"I haven't cried this much probably since I was about 2 and a half"

Last Updated Mar 27, 2014 12:49 PM EDT

First responders are sharing stories of tragedy and survival after last weekend's deadly mudslide in Oso, Wash.


The search for victims is now in its sixth day, and officials said some of the bodies may never be recovered, CBS News correspondent John Blackstone reports from near Oso.

Sixteen bodies have been recovered, but officials said at least nine more had been found as of Wednesday night. Snohomish County District 21 Fire Chief Travis Hots said Thursday that officials are not going to count additional recovered victims until the medical examiner's office has caught up with the recovery effort.

He said the number of fatalities is expected to increase substantially within the next 24-48 hours as the medical examiner catches up.

One of the victims found under the mud Wednesday was Summer Raffo. Her brother, Dayn Brunner, a local police officer, has been part of the search all week. He told Blackstone that it was more of a relief than painful when he learned that she was dead.

"In the sense that, OK, this is closure, and just seeing the car just put the exclamation point on the amount of devastation, the amount of force and the amount of physics that were involved with that mountain coming down," Brunner said.

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Bing/AP

Brunner said his sister likely died instantly because of that amount of force, which he says is a comfort.

"Because that, you know, was one of the concerns - did she suffer, is she still alive?" Brunner said. "And it appeared that she did not suffer at all."

Others were luckier. And for the first time helicopter rescue teams are telling their stories of pulling people from the mud soon after the slide.

Helicopter crew chief Randy Fay scanned the moonscape that was Oso and spotted a 4-year-old boy.

"The kid was in mud, about up to here," Fay said, gesturing to his chest. "... We have no clue how he ended up there by himself."

Fay was overcome describing the moment he saw the boy was alive.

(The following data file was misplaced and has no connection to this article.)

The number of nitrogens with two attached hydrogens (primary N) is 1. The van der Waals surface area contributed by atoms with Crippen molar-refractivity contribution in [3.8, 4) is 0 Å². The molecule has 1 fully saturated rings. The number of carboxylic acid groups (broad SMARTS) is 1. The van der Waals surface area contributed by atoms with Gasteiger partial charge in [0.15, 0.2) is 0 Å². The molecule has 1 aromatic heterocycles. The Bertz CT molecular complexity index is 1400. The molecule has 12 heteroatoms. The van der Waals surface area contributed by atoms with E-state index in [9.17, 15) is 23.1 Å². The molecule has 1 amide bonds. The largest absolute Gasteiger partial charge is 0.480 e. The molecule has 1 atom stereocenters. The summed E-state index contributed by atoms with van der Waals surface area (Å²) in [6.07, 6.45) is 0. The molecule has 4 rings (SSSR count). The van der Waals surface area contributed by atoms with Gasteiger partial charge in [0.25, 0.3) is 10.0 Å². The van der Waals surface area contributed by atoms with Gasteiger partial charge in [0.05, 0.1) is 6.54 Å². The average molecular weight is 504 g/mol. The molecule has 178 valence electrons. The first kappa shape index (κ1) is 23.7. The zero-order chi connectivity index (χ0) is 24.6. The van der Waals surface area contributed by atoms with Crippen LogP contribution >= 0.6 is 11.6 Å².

"I'll cry, so maybe that's not a good idea," he told CBS News as he got emotional. "Crap. Sorry."

Even more emotional for rescuers is when there's no sign of life at all.

"Going through the rubble of a home and picking up clothes of these little ones, you know, and holding them in front of me and just looking to see what size are they, you know, how old was this child?" rescue worker Jan McClelland said.

But the searchers go back every day. Even Brunner promises he would return to the mud Thursday to help others find closure.

Brunner said his training helps him handle it.

"Believe me, I've had my moments, ever since day one," said Brunner. "I haven't cried this much probably since I was about 2-and-a-half years old."

Rocky Oliphant was the first Washington State Patrol trooper on the scene of Saturday's landslide.

"Initially, I had no idea how large the slide was," he told CBS Seattle affiliate KIRO-TV. "I saw four volunteer firefighters on scene standing near the edge of the slide."

Two civilians were about halfway out of the house when they yelled back saying there was a woman and a baby.

"The baby was hurt, and the woman had broken legs," Oliphant said.

Rescuers by the house said they would need a path made to be able to walk toward the road.

"I started taking pieces of houses, trusses, roofing, plywood, metal roofing, two-by-fours to create a stable path for them to travel back on," he told KIRO-TV. "A few times I slipped between logs and debris where I could not touch the ground at all. Other spots were about 3 feet deep. It was very unsafe."

One resident walked toward the road holding the baby in a blanket.

"The further we traveled out into the slide," he said, "the more aware we were of the size and horror of the situation."

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